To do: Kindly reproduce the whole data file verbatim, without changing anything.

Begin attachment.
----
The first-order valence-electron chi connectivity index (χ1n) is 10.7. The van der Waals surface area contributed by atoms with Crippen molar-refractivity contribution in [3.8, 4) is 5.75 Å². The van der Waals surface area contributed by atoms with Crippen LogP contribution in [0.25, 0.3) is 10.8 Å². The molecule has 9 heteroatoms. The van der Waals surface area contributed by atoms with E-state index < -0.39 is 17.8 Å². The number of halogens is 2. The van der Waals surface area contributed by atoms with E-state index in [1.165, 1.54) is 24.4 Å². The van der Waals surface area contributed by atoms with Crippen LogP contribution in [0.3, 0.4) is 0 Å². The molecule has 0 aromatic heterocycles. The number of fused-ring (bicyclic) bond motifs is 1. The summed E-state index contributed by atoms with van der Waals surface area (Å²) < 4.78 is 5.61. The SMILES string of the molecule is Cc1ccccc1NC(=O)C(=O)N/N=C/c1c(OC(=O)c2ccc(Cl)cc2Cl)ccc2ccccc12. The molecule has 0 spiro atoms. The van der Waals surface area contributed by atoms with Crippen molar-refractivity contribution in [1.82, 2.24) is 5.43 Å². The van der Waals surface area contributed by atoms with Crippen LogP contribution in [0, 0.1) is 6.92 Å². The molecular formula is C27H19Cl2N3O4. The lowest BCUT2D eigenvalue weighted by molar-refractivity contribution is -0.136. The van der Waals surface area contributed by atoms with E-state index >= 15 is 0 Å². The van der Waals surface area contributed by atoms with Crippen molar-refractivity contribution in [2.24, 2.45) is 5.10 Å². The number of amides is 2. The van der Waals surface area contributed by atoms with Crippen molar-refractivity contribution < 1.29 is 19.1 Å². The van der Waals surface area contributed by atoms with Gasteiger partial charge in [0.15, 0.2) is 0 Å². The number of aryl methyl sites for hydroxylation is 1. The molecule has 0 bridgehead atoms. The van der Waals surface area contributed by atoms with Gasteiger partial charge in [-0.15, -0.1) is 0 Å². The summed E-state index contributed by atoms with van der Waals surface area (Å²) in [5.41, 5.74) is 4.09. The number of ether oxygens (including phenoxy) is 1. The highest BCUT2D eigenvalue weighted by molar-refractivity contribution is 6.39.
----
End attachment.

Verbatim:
The first-order valence-electron chi connectivity index (χ1n) is 10.7. The van der Waals surface area contributed by atoms with Crippen molar-refractivity contribution in [3.8, 4) is 5.75 Å². The van der Waals surface area contributed by atoms with Crippen LogP contribution in [0.25, 0.3) is 10.8 Å². The molecule has 9 heteroatoms. The van der Waals surface area contributed by atoms with E-state index < -0.39 is 17.8 Å². The number of halogens is 2. The van der Waals surface area contributed by atoms with E-state index in [1.165, 1.54) is 24.4 Å². The van der Waals surface area contributed by atoms with Crippen LogP contribution in [0.3, 0.4) is 0 Å². The molecule has 0 aromatic heterocycles. The number of fused-ring (bicyclic) bond motifs is 1. The summed E-state index contributed by atoms with van der Waals surface area (Å²) < 4.78 is 5.61. The SMILES string of the molecule is Cc1ccccc1NC(=O)C(=O)N/N=C/c1c(OC(=O)c2ccc(Cl)cc2Cl)ccc2ccccc12. The molecule has 0 spiro atoms. The van der Waals surface area contributed by atoms with Crippen molar-refractivity contribution in [1.82, 2.24) is 5.43 Å². The van der Waals surface area contributed by atoms with Crippen LogP contribution in [0, 0.1) is 6.92 Å². The molecular formula is C27H19Cl2N3O4. The lowest BCUT2D eigenvalue weighted by molar-refractivity contribution is -0.136. The van der Waals surface area contributed by atoms with E-state index >= 15 is 0 Å². The van der Waals surface area contributed by atoms with Crippen molar-refractivity contribution in [2.24, 2.45) is 5.10 Å². The number of amides is 2. The van der Waals surface area contributed by atoms with Crippen molar-refractivity contribution < 1.29 is 19.1 Å². The van der Waals surface area contributed by atoms with Gasteiger partial charge in [0.15, 0.2) is 0 Å². The number of aryl methyl sites for hydroxylation is 1. The molecule has 0 bridgehead atoms. The van der Waals surface area contributed by atoms with Gasteiger partial charge in [-0.15, -0.1) is 0 Å². The summed E-state index contributed by atoms with van der Waals surface area (Å²) in [5.41, 5.74) is 4.09. The number of ether oxygens (including phenoxy) is 1. The highest BCUT2D eigenvalue weighted by molar-refractivity contribution is 6.39.